Epilepsy in Dogs
Today we discuss Epilepsy in dogs and I share my personal experience of fostering a rescue Jack Russell who suffered from this condition. When Uri came to stay with me, he had been picked up as a stray. We had no information about his health except that he was severely underweight. It was when Uri was under general anaesthetic (being neutered) that he had his first seizure. The vet let him home when his condition stabilised. However, it was a total shock, and very distressing to witness Uri having a seizure for the first time. I literally froze and had no idea what to do.
If your dog has just been diagnosed with Epilepsy, don’t panic. Uri’s Epilepsy was regulated by medication and he went on to have a full and happy life. Read his story further down this post.
About Canine Epilepsy
Canine Epilepsy is a common neurological disease which affects dogs. The condition can be hereditary or caused by a head trauma or brain disorder. Dogs can have one seizure which never happens again. It is only the recurring seizures which are investigated before an Epilepsy diagnosis is given.
This is an excellent article on Canine Epilepsy from The American Kennel Club, Canine Health Foundation.
What Does A Seizure Look Like?
I know this is hard to read, but it might be helpful, so I have given a brief description.
- A dog will fall on his side and make jerking movements.
- The dogs eyes will be dazed and unfocused.
- He/she may foam at the mouth.
- There may be a loss of bowel or bladder control.
- Most seizures last less than three minutes (but can last longer).
- After a fit the dog can return to normal completely or seem dazed for a few hours.
What To Do If Your Dog Has A Seizure
- Keep calm
- Don’t try to move the dog.
- Remove any nearby hazards which could cause an injury.
- Video the seizure if you can. (This seems a bizarre thing to do but it will be invaluable to a vet.)
- Ring your vet for advice.
Signs To Spot Before A Seizure Takes Place
Sometimes a dog will experience ‘different’ behaviour before a seizure occurs.
Look out for these signs :-
This is called the Pre-ictal or aura phase.
If you recognise these signs calmy lead the dog to a comfortable, safe environment and stay close by.
Control Of Canine Epilepsy
A dog who is diagnosed with epilepsy will be prescribed medication, probably for life. It can take time to achieve the correct dose in the beginning. Once medication is contolled and given daily, the dog can live a happy and fulfilling life. If fits return, an adjustment of medication may be required.
Never breed from an epileptic dog, this condition will be passed down to puppies.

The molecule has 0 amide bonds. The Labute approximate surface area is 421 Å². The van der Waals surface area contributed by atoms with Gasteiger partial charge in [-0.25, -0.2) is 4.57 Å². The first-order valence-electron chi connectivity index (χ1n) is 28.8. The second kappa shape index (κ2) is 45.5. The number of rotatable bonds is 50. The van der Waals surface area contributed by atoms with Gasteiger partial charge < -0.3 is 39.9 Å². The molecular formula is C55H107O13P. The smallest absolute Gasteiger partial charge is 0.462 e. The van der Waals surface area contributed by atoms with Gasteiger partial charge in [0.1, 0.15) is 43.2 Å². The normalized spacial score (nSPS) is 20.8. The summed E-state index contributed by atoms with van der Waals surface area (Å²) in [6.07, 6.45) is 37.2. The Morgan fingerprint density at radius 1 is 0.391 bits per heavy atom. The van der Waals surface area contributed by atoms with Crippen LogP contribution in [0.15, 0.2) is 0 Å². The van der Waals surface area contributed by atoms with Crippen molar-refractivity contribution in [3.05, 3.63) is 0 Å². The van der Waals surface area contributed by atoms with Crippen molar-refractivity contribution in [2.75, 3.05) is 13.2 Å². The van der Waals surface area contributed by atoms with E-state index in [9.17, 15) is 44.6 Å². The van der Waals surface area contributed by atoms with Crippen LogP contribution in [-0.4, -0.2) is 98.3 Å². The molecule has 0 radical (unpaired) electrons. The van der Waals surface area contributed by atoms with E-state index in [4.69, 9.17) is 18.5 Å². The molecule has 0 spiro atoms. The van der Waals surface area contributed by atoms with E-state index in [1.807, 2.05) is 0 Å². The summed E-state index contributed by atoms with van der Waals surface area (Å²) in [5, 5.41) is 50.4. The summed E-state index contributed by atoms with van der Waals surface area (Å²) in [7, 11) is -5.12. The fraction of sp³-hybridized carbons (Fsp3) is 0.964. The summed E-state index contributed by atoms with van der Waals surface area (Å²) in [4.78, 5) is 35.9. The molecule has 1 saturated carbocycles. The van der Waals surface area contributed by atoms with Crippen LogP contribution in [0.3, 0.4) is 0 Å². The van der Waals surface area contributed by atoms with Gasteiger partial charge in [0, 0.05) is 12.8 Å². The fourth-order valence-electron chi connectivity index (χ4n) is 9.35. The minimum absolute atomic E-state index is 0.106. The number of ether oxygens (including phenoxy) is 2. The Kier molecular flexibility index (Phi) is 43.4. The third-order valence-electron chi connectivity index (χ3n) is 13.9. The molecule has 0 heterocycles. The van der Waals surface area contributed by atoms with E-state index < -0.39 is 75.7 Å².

Regular blood tests will be needed to ensure that medication is at the correct level and to check effects on the dog’s general health.
A Personal Journey With A Dog Suffering From Epilepsy
Uri had been with us for a few days so it was off to the vets for the snip, a requirement before he could be rehomed.
Not long after we dropped him off the vet rang. ‘Uri’s had a reaction to the anaesthetic, we nearly lost him but he’s fitting continuously ‘
Huge questions came to mind….Was Uri rejected and thrown out by his previous owner because he was epileptic or did the reaction to the anaesthetic cause the seizure? Also, should he have been operated on whilst painfully underweight?
We would never have the answers.
We bought Uri home, still fitting every few hours and heavily medicated. It was heart breaking to watch, we couldn’t do anything but make sure he didn’t hurt himself and be there to comfort him when he came round. His eyes were full of bewilderment and shock. Where was the dog who had been scaling six-foot walls a few days ago? Eventually the fits were less frequent and the vet was able to reduce his medication. After a week Uri was back to his old self, he wasn’t going to let epilepsy get him down.
I was now concerned that Uri would be so much harder to rehome with a medical condition and a monthly prescription bill to pay. We were prepared to keep Uri if the right home never came around.
We started the path of building Uri up to a decent weight, calming his behaviour and getting the medication just right. His epileptic fits had stopped for now and he was loving his new life.
Uri was with us for nine months, a couple enquired about him who were just perfect. Uri was going to the life he deserved. We catch up often, he has excelled at all his training classes, enjoys hiking with his mum and dad and remains as healthy as possible. I shed many, many tears the day that Uri left for his new home but I knew that the life he would now have would be ideal for him and I had a space to help another homeless dog.
Sometimes dog fostering can be hard.
(Photo below, sent to me by Uri’s new Mum and Dad)
- Many dogs have just one seizure, this does not indicate epilepsy.
- Epilepsy cannot be cured, but can be controlled by medication.
- Seizures are difficult to witness but the dog doesn’t feel pain.
- Epileptic dogs can have long and happy lives.
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